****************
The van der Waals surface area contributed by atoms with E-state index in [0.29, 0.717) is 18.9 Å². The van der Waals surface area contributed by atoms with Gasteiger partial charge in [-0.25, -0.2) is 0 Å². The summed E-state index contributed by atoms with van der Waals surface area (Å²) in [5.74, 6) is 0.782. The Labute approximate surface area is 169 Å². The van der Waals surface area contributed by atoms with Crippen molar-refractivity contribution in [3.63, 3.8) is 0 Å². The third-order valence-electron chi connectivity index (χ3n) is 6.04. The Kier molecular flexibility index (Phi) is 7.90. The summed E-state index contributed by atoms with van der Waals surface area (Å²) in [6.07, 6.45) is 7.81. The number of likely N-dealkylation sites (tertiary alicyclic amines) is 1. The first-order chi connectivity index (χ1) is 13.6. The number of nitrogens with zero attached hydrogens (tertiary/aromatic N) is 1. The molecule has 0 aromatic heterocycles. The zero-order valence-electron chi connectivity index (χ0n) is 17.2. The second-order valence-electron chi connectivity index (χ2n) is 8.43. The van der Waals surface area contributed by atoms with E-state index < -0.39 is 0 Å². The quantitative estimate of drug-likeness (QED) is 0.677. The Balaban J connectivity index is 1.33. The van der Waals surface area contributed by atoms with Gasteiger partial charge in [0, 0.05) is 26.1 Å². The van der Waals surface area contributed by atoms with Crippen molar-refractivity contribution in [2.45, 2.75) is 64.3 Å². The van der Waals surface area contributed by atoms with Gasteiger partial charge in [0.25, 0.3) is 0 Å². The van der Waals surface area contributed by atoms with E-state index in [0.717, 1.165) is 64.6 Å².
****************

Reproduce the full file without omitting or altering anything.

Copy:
The van der Waals surface area contributed by atoms with E-state index in [0.29, 0.717) is 18.9 Å². The van der Waals surface area contributed by atoms with Gasteiger partial charge in [-0.25, -0.2) is 0 Å². The summed E-state index contributed by atoms with van der Waals surface area (Å²) in [5.74, 6) is 0.782. The Labute approximate surface area is 169 Å². The van der Waals surface area contributed by atoms with Crippen molar-refractivity contribution in [3.63, 3.8) is 0 Å². The third-order valence-electron chi connectivity index (χ3n) is 6.04. The Kier molecular flexibility index (Phi) is 7.90. The summed E-state index contributed by atoms with van der Waals surface area (Å²) in [6.07, 6.45) is 7.81. The number of likely N-dealkylation sites (tertiary alicyclic amines) is 1. The first-order chi connectivity index (χ1) is 13.6. The number of nitrogens with zero attached hydrogens (tertiary/aromatic N) is 1. The molecule has 0 aromatic heterocycles. The zero-order valence-electron chi connectivity index (χ0n) is 17.2. The second-order valence-electron chi connectivity index (χ2n) is 8.43. The van der Waals surface area contributed by atoms with E-state index < -0.39 is 0 Å². The quantitative estimate of drug-likeness (QED) is 0.677. The Balaban J connectivity index is 1.33. The van der Waals surface area contributed by atoms with Gasteiger partial charge in [0, 0.05) is 26.1 Å². The van der Waals surface area contributed by atoms with Crippen molar-refractivity contribution in [2.45, 2.75) is 64.3 Å². The van der Waals surface area contributed by atoms with Gasteiger partial charge in [0.25, 0.3) is 0 Å². The van der Waals surface area contributed by atoms with E-state index in [0.717, 1.165) is 64.6 Å².